Wallskog, Mary v. IN DOC
UNPUBLISHED ORDER Not to be cited per Circuit Rule 53
United States Court of Appeals
For the Seventh Circuit Chicago, Illinois 60604 Submitted November 15, 2006* Decided November 28, 2006 Before Hon. RICHARD A. POSNER, Circuit Judge Hon. JOHN L. COFFEY, Circuit Judge Hon. DANIEL A. MANION, Circuit Judge No. 06-2024 MARY WALLSKOG, Plaintiff-Appellant, v. INDIANA DEPARTMENT OF CORRECTION, et al. Defendants-Appellees. Appeal from the United States District Court for the Northern District of Indiana, South Bend Division No. 3:03-CV-125RM Robert L. Miller, Jr., Chief Judge.
ORDER Mary Wallskog, an African-American employee of the Indiana Department of Correction ("INDOC"), claims that her former supervisor subjected her to racial discrimination and retaliation in violation of Title VII of the Civil Rights Act of 1964, 42 U.S.C. § 2000e, et seq. The district court granted summary judgment to the defendants on all counts. We affirm.
After an examination of the briefs and the record, we have concluded that oral argument is unnecessary. Thus, the appeal is submitted on the briefs and the record. See Fed. R. App. P. 34(a)(2).
In 2001 Wallskog was hired as one of INDOC's affirmative action coordinators. Her duties included investigating discrimination complaints from INDOC staff and designing programs to promote fairness for racial minorities, women, and people with disabilities. Wallskog's supervisor was Harry Howe. According to Wallskog, Howe had always treated her differently from white employees, and became especially spiteful after she investigated a gender discrimination claim against him. In the report she filed on this claim, Wallskog found "problems" with Howe's behavior and recommended sensitivity training. After she had completed her investigation, Howe removed Wallskog from the Human Resources office and placed her in a separate, isolated office down the hallway. Wallskog states that more than once, Howe purposefully bumped into her in order to knock documents from her hands. Wallskog also claims that Howe had earlier promised to increase her salary, but never did so. Wallskog had other job-related difficulties that did not involve Howe. She was audited in 2002, after INDOC received several complaints about her work. The first complaint involved an INDOC employee who was fired because Wallskog reported that he had used racial slurs; this report was later determined to be untrue. Wallskog's interview techniques were also faulted for being accusatory and unobjective. Additionally, the audit discovered that she was late in filing at least nine different reports, and that the files in the affirmative action office were in "complete disarray." Based on this information, Wallskog was demoted to administrative assistant. Believing that the demotion was a retaliatory action spearheaded by Howe, Wallskog filed this complaint. The district court granted summary judgment for the defendants, determining that Wallskog failed to establish a prima facie case of either racial discrimination or retaliation. On appeal Wallskog first argues that she presented the district court with sufficient evidence to survive summary judgment on her race discrimination claim. We review the grant of summary judgment de novo. See Burks v. Wis. Dep't of Transp., 464 F.3d 744, 750 (7th Cir. 2006). Wallskog admits that she has no direct evidence of racial discrimination and proceeds under the indirect method established in McDonnell Douglas Corp. v. Green, 411 U.S. 792, 802-04 (1973). The indirect method requires Wallskog to demonstrate that (1) she belongs to a protected class, (2) she performed her job satisfactorily, (3) she suffered a materially adverse employment action, and (4) similarly situated employees outside of her protected class were treated more favorably. Id.; Beamon v. Marshall & Ilsley Trust Co., 411 F.3d 854, 861 (7th Cir. 2005). The district court properly concluded that Wallskog failed at the second step. The evidence uncovered in the 2002 audit establishes that she was not adequately performing her job. Moreover, the district court properly concluded that she failed at the fourth step: Wallskog claims that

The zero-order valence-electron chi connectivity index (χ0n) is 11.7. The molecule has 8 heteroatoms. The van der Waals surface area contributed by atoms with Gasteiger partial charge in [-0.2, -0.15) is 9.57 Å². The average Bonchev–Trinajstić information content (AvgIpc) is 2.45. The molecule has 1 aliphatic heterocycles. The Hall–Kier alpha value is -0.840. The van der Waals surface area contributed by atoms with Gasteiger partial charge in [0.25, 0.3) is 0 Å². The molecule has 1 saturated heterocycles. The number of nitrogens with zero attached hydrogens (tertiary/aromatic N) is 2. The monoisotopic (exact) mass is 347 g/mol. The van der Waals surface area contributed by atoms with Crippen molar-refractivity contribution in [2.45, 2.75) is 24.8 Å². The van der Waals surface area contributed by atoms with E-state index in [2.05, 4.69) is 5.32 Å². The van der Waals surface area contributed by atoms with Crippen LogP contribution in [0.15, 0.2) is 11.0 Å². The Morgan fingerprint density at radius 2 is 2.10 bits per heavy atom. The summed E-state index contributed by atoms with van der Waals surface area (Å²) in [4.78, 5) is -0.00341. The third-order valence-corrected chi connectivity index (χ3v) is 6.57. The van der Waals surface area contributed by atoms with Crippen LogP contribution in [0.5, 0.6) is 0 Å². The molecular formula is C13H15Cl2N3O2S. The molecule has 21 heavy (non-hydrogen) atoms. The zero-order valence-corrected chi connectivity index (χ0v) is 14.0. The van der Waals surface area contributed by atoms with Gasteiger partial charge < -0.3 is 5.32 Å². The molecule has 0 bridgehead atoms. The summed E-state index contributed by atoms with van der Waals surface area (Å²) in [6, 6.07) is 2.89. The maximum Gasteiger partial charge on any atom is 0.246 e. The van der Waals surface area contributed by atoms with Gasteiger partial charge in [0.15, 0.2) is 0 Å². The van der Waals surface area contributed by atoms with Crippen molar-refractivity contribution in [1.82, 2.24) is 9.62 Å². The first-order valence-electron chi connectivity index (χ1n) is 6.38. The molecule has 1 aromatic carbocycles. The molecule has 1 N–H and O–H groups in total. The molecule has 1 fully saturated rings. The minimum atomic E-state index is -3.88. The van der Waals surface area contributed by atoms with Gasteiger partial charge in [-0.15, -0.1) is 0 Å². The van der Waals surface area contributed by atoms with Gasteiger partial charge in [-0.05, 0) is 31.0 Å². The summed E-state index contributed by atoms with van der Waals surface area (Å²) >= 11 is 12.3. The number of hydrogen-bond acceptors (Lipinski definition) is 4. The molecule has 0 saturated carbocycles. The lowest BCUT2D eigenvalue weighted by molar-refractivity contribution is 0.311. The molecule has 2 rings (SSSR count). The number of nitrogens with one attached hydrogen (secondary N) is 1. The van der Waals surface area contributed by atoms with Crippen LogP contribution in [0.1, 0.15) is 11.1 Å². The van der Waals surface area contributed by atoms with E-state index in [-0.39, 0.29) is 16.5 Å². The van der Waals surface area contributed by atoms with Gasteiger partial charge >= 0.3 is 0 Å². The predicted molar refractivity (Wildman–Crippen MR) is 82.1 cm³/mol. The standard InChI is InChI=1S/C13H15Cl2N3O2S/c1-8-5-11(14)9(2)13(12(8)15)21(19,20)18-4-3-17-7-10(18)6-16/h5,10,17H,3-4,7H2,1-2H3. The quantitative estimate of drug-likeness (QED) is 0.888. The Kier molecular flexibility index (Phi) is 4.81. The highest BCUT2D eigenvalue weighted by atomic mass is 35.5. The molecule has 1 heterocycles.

white female employees were treated better, but provides no evidence to support this assertion. Because she was not meeting her employer's legitimate expectations, Wallskog's retaliation claim is similarly unsuccessful. A plaintiff may survive summary judgment on a retaliation claim if she shows that (1) after lodging a complaint about discrimination, (2) she, but not similarly situated employees who did not complain, was (3) subjected to an adverse employment action even though (4) she was performing her job satisfactorily; unless (5) the employer presents evidence of a lawful reason for the action. Stone v. City of Indianapolis Pub. Util. Div., 281 F.3d 640, 642 (7th Cir. 2002). As mentioned above, the district court properly concluded that Wallskog was reassigned because of complaints about her work, and that Howe played no role in the decision to transfer her. Wallskog also failed to provide the district court with evidence that similarly situated employees who did not complain about discrimination received better treatment. See Treadwell v. Office of the Ill. Sec'y of State, 455 F.3d 778, 782 (7th Cir. 2006) (affirming summary judgment for defendant where evidence showed that decision to transfer plaintiff was unrelated to his filing an EEOC complaint, and where plaintiff failed to identify a similarly situated employee that did not complain of discrimination and was treated more favorably). AFFIRMED.
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